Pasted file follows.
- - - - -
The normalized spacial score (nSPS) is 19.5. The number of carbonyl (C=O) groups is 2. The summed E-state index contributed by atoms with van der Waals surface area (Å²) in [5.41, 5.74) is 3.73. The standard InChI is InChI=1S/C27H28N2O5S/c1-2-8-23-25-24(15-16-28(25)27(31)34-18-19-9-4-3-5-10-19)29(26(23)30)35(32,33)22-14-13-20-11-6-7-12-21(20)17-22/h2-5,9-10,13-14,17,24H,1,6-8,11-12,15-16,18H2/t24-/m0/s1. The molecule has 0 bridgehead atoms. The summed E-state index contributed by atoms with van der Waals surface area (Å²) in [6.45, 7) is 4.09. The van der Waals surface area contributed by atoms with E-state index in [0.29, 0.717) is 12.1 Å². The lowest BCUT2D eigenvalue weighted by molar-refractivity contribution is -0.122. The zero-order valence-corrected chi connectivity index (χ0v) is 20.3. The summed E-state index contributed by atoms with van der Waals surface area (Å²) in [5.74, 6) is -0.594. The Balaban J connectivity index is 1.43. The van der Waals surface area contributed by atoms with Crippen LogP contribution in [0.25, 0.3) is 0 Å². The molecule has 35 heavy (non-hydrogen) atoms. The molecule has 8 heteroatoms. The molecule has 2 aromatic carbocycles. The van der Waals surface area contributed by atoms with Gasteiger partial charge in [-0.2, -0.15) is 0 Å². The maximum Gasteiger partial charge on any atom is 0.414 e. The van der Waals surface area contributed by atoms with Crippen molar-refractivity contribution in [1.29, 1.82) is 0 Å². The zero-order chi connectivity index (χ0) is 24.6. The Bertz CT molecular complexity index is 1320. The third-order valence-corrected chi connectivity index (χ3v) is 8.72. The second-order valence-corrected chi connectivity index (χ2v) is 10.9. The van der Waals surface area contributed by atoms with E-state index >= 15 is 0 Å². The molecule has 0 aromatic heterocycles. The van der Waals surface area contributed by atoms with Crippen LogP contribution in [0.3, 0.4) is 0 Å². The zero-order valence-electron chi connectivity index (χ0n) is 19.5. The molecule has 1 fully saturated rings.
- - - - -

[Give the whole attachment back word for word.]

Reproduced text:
The normalized spacial score (nSPS) is 19.5. The number of carbonyl (C=O) groups is 2. The summed E-state index contributed by atoms with van der Waals surface area (Å²) in [5.41, 5.74) is 3.73. The standard InChI is InChI=1S/C27H28N2O5S/c1-2-8-23-25-24(15-16-28(25)27(31)34-18-19-9-4-3-5-10-19)29(26(23)30)35(32,33)22-14-13-20-11-6-7-12-21(20)17-22/h2-5,9-10,13-14,17,24H,1,6-8,11-12,15-16,18H2/t24-/m0/s1. The molecule has 0 bridgehead atoms. The summed E-state index contributed by atoms with van der Waals surface area (Å²) in [6.45, 7) is 4.09. The van der Waals surface area contributed by atoms with E-state index in [0.29, 0.717) is 12.1 Å². The lowest BCUT2D eigenvalue weighted by molar-refractivity contribution is -0.122. The zero-order valence-corrected chi connectivity index (χ0v) is 20.3. The summed E-state index contributed by atoms with van der Waals surface area (Å²) in [5.74, 6) is -0.594. The Balaban J connectivity index is 1.43. The van der Waals surface area contributed by atoms with Crippen LogP contribution in [0.25, 0.3) is 0 Å². The molecule has 35 heavy (non-hydrogen) atoms. The molecule has 8 heteroatoms. The molecule has 2 aromatic carbocycles. The van der Waals surface area contributed by atoms with Gasteiger partial charge in [-0.2, -0.15) is 0 Å². The maximum Gasteiger partial charge on any atom is 0.414 e. The van der Waals surface area contributed by atoms with Crippen molar-refractivity contribution in [1.29, 1.82) is 0 Å². The zero-order chi connectivity index (χ0) is 24.6. The Bertz CT molecular complexity index is 1320. The third-order valence-corrected chi connectivity index (χ3v) is 8.72. The second-order valence-corrected chi connectivity index (χ2v) is 10.9. The van der Waals surface area contributed by atoms with E-state index >= 15 is 0 Å². The molecule has 0 aromatic heterocycles. The van der Waals surface area contributed by atoms with Crippen LogP contribution in [0.3, 0.4) is 0 Å². The zero-order valence-electron chi connectivity index (χ0n) is 19.5. The molecule has 1 fully saturated rings.